Subject: Re: [boost] [review] Review of Nowide (Unicode) starts today
From: Groke, Paul (paul.groke_at_[hidden])
Date: 2017-06-12 19:06:20
Zach Laine wrote:
> On Mon, Jun 12, 2017 at 1:14 PM, Groke, Paul via Boost <
> boost_at_[hidden]> wrote:
> > Since the UTF-8 conversion is only done on/for Windows, and Windows
> > doesn't guarantee that all wchar_t paths (or strings in general) will
> > always be valid UTF-16, wouldn't it make more sense to just *define*
> > that the library always uses WTF-8, which allows round-tripping of all
> > possible
> > 16 bit strings? If it's documented that way it shouldn't matter.
> > Especially since users of the library cannot rely on the strings being
> > in UTF-8 anyway, at least not in portable applications.
> I agree that round-tripping to wchar_t paths on Windows is very important.
> I also agree that not detecting invalid UTF-8, or failing to produce an error in
> such a case, is very important to *avoid*.
> Can we get both? Is it possible to add a WTF-8 mode, perhaps only used in
> user-selectable string processing cases?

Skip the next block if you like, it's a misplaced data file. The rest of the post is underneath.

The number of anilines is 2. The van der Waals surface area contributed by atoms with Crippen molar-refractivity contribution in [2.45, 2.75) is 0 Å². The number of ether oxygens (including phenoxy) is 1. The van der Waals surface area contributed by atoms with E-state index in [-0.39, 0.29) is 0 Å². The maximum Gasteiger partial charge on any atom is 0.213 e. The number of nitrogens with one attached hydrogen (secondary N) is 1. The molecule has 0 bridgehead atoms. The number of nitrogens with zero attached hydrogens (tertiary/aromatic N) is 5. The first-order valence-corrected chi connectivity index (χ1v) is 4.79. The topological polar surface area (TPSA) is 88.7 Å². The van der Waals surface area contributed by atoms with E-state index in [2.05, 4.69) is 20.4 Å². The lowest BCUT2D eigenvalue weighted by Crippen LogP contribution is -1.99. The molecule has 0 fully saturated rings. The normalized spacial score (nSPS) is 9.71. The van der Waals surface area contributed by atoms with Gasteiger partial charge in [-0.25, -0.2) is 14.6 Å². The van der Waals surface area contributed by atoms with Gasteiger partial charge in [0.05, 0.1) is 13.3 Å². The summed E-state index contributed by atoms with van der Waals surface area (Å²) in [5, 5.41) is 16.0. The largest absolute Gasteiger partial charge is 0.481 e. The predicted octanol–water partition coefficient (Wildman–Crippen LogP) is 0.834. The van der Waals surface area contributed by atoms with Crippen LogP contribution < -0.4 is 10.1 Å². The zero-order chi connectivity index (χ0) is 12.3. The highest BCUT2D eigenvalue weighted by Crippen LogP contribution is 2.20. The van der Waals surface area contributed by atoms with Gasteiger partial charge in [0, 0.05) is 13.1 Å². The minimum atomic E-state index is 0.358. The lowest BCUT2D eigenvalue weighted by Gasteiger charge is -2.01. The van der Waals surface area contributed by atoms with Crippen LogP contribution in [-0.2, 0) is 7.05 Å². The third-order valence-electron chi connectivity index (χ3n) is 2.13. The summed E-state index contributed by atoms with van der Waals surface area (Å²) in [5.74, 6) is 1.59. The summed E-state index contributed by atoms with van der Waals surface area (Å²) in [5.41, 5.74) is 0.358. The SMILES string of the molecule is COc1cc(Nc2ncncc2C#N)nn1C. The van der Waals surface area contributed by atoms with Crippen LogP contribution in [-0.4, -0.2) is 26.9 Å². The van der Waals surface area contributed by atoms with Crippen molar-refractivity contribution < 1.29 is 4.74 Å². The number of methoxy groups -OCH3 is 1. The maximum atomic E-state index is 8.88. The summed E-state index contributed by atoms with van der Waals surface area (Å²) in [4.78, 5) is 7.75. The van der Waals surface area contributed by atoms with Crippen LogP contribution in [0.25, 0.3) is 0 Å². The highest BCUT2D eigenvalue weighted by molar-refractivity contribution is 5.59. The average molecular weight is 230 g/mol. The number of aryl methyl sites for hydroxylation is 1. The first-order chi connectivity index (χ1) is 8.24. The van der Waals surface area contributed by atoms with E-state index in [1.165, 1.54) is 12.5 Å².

Well, I don't see why detecting invalid UTF-8 would be important. In my initial mail I (wrongly) assumed that the library would be translating between the native encoding and UTF-8 also on e.g. Linux (or non-Windows platforms in general). But since this isn't so, I guess the library can simply pass-through strings on all platforms that have narrow APIs. In fact I think it should, since checking for valid UTF-8 would make some files inaccessible on systems like Linux, where you can very easily create file names that aren't valid UTF-8.
In that case the terms "Unicode" and "UTF-8" should not be used in describing the library (name and documentation). The documentation should just say that it transforms strings to some unspecified encoding with the following properties:
- ASCII compatible (*)
- able to 100% round-trip all characters/NUL terminated strings from the native platform encoding
And for Windows this unspecified encoding then would just happen to be WTF-8.
(* For POSIX systems one cannot even 100% rely on that... so maybe using an even wider set of constraints would be good.)
On platforms like OS X, the API-wrappers of Boost.Nowide would then simply produce the same result as the native APIs would -- because the narrow string would simply be passed through unmodified. It it's invalid UTF-8, and the OS decides to fail the call because of the invalid UTF-8, then so be it - using the library wouldn't change anything.
Almost the same for Windows: the library would simply round-trip invalid UTF-16 to the same invalid UTF-16. If the native Windows API decides to fail the call because of that, OK, then it just fails -- it would also have failed in a wchar_t application.
But maybe I missed something here. If there really is a good reason for enforcing valid UTF-8 in some situation, please let me know :)
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